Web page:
> TEOTWAWKI Blog: Review: HawkePak Quick N' Dirty Essentials Bag



Review: HawkePak Quick N' Dirty Essentials Bag

I'm back and forth on the best way to carry spare mags for a fighting rifle. Chest rigs, war belts and sneaky bags all have their merits and uses. For most normal everyday guys, I think a low-profile shoulder bag makes a lot of sense--fast to grab in a home defense scenario, and won't draw attention like a chest rig will.

Suarez International has been promoting the use of shoulder bags for a while now, mainly the original Sneaky Bags, but more recently the HawkePak produced Terrorist Interdiction Bag (TIB). The TIB hits a sub-$60 price point, making it very attractive. I went to purchase a TIB, but found them out of stock. As of this post, they're still out of stock.

I ended up purchasing a similar HawkePak product, the Quick N' Dirty, sold by SKD Tactical. The QND is similar to the TIB, minus the zipper side pockets, and the main compartment has six mag pouches instead of three and no back pocket. You can't carry as much misc stuff in the QND, but you can carry more mags--12 AR-15 mags if you load the QND to capacity.

The QND is a well-made bag, though the materials aren't as solid as some of the Maxpedition products I've used; they use a lighter weight Cordura, though I'm not sure what the exact weight is. It's a tough bag though, sewn well and with quality zippers and other hardware. It's worth the $55 price.

The QND's main compartment, capable of holding a dozen AR-15 mags.
The main compartment is made up of 6 magazine pouches, each large enough to hold two AR-15 magazines. Yes, they will also fit a Glock or similar sized pistol as well. The compartment is sealed with a zipper, which is easily and quickly opened. I've removed the zipper pull from one of the zippers to help facilitate a speedy opening. If you have time, the mouth of the compartment can be folded back to allow for better access to the magazine pouches.

The mag pouches come with the standard elastic retention bands, which I found to be too clumsy to remove at any kind of speed. The interior is too cramped to quickly find your desired mags, flip the elastic off and then pull the magazine free. It just becomes a big tangle of elastic and mags, with the zipper lid complicating matters. Luckily, the elastic tabs are removable (velcro), and I've removed them. The magazines are now fast to remove for reloads. Tactical reloads--removing a full magazine and replacing a partially expended magazine in the pouch--are slower, with a little bit of fumbling to find the magazine pouch, but still pretty good.

However, running without the elastics brings about a new problem. With the main compartment opened, there's not much to retain the magazines. This isn't a problem if you're standing, running, kneeling or whatever, but if you move to any kind of prone position, a few magazines are liable to spill out onto the ground. I'm currently looking at picking up some kydex inserts for the magazine pouches, which should provide the desired retention and also aid in speeding up tactical reloads.

The capacity of the QND is a bit overkill--I'm planning on three spares at the moment, and am certainly not planning on using a full twelve. A bag like this should be light and maneuverable, and a dozen loaded magazines is generally not light and maneuverable. Excess capacity usually doesn't hurt though, and you could certainly fill this to the brim if your heart so desired.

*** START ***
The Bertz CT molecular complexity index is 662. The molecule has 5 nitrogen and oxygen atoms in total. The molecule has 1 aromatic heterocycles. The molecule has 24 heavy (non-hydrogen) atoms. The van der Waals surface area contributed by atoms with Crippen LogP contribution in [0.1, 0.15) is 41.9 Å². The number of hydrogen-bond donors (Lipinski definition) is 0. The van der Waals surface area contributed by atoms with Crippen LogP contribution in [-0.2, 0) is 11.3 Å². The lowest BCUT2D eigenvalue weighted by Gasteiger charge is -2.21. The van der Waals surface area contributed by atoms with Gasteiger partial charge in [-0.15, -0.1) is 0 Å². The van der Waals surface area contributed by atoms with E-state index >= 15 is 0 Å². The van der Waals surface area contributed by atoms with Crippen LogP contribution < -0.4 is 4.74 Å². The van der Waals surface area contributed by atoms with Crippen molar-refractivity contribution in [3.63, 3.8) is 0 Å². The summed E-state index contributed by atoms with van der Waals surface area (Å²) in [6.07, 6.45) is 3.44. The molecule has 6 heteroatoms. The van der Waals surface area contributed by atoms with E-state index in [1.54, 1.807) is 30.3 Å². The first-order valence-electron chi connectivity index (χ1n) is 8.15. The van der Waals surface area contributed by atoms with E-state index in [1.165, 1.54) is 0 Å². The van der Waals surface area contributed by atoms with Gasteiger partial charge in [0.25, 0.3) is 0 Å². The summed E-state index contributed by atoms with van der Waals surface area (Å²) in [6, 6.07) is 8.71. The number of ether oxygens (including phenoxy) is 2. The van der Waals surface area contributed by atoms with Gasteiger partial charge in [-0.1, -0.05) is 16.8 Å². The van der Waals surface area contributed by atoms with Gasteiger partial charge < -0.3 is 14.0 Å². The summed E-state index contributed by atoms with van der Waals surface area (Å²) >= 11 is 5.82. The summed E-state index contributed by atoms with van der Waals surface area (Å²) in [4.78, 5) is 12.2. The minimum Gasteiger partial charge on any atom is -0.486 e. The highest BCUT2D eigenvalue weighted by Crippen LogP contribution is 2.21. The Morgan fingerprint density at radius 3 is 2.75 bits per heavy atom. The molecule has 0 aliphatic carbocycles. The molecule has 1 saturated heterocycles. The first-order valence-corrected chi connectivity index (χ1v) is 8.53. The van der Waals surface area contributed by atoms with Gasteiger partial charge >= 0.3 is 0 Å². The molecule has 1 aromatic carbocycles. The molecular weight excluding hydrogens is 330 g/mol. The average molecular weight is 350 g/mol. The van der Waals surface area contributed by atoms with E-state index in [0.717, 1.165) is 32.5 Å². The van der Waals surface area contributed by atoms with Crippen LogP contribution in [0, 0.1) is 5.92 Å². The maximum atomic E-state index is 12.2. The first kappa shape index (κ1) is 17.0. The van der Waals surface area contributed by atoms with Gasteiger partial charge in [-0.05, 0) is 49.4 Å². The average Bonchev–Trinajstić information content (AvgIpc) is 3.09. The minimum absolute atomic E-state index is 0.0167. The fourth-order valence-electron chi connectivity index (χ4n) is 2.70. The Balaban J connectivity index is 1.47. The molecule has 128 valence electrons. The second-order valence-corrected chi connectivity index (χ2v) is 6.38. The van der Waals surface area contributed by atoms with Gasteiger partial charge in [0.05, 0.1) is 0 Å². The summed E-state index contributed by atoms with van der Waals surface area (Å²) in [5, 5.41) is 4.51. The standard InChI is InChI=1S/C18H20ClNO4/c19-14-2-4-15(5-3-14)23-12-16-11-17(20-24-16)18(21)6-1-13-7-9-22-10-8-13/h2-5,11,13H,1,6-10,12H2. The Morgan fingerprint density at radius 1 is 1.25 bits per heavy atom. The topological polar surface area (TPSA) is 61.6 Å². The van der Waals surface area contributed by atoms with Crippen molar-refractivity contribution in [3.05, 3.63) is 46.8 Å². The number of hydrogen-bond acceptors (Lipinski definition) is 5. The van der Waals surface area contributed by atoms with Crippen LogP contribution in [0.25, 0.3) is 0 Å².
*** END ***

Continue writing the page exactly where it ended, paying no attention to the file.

The front pocket of the QND. Yes, I need a new backdrop for my photos.

The QND has a decent sized front pocket, sealed with a side-release buckle and velcro..err, hook-and-loop. I keep a blowout-kit inside. An elastic organizer panel is sewn into the back of this, with slots to hold pistol magazines, folding knives or what-have-you.

There are also two small slots along the sides, right below where the shoulder strap connects. These are of marginal use--a Glock magazine is the biggest thing that will fit, but with no retention, concealment and the shoulder strap hardware in the way to foul a draw. Not sure exactly what to put in here, if anything.
The back of the QND. You can see the carrying handle, shoulder strap hardware, metal triangle thingies
 and one of the side pockets/slots.
A belt of some kind is a wise addition if you're planning on doing much running-and-gunning with this bag. Without  it, the bag flops and swings around a bit, getting in the way or making for unpredictable mag changes. However, a makeshift belt introduces new issues--it may interfere with other gear, like your pistol/holster or backup pistol magazines. I'm trying to figure out the best way to work this out, and may go without a belt or figure out some kind of way to attach to a belt. The QND comes with two metal triangle thingies (technical term), placed for some kind of user-provided belt attachment, which makes life easier.

I'm not a fan of the velcro panel on the front...I don't like "ID panels" or whatever you want to call them in general, but especially on a bag like this that's supposed to be low profile. I plan on removing the velcro panel in the future.

The Quick N' Dirty is a pretty good solution for carrying a basic fighting load in a low profile way. It's not perfect, but for the $55 ticket price, it's pretty darn good. If you're looking for a magazine-carrying shoulder bag, the QND is one of the best options currently on the market.